Through the American Volksmarch group every state has a Capital Walk. I've just never done the Minnesota one and while doing it, actually didn't go to the Capitol Building either since it's rather in my backyard where I live.
I started this walk along Grand Avenue, quite like the walk I reported recently under the post, Walking on Summit Avenue. That walk took me to the west while this one took me east.
Almost the first landmark of note is the place where F. Scott Fitzgerald lived as a child and young man.
As one walks east on Summit Avenue the houses get older and older -- as least old by American standards!
When the New York Life building was razed for new construction -- and pardon me, but there's nothing at this address of note -- the eagle sat next to parking ramp for several years.The Saint Paul Pioneer Press took on restoration of the eagle as part its 150th anniversary as a Minnesota newspaper.
Continuing along Summit Avenue I came to the James J. Hill house. James J. Hill was born in Canada in the 1830s and arrived in Minnesota as a young man. By the end of the 19th century he was one of the richest men in the United States. He founded the Great Northwest Railroad which connects Saint Paul to Seattle.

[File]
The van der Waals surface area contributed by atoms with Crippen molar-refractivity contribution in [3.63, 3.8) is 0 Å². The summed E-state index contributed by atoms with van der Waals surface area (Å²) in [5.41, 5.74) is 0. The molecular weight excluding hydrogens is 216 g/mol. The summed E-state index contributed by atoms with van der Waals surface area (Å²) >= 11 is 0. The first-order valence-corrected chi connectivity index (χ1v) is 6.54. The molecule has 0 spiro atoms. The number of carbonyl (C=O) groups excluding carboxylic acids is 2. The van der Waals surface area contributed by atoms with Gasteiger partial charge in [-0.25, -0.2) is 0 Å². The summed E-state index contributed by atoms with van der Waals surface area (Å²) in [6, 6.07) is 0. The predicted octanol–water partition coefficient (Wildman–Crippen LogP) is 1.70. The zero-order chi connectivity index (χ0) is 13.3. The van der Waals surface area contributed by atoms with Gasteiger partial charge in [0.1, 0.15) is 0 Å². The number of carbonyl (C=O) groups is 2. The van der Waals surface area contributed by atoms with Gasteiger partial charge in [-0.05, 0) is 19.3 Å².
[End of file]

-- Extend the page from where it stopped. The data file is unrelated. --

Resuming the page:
What I've been told that Hill was not Catholic, but his wife was, so a lot of money went across the street to also build the St. Paul Cathedral.
Next to the cathedral is St. Paul College. My older granddaughter who will now be living with me will attend here until she has completed what is called the Minnesota Transfer Curriculum. Then she may transfer to many other places to complete her bachelor's degree.
The walk took me to the Minnesota Historical Society. From the hallway there I got a much nicer picture of the cathedral.
This end of Selby is now lined with interesting restaurants and shops.
Moscow on the Hill is one example.
I also found another Little Free Library.
The St. Paul Curling Club is also located on this street.
And it was nice to see the flower boxes being changed from dried up evergreen to spring flowers.
The yellow flowers in the flower pot above is forsythia. When I was a kid we had these bushes around our home. My brother couldn't say forsythia and always called them "sissy bushes." It was fun to see sissy bush again.
Soon it was time to turn left on Dale. My book says this street suddenly appears on street maps in about 1870. It then marked the very western boundary of Saint Paul and the name is through to be associated with a natural valley or depression in that area.
I eventually made my way to the start point along Milton Street. My book tells me this street is named after the British poet, John Milton.
So I walked 7 K and learned a lot about streets and things not very far from home.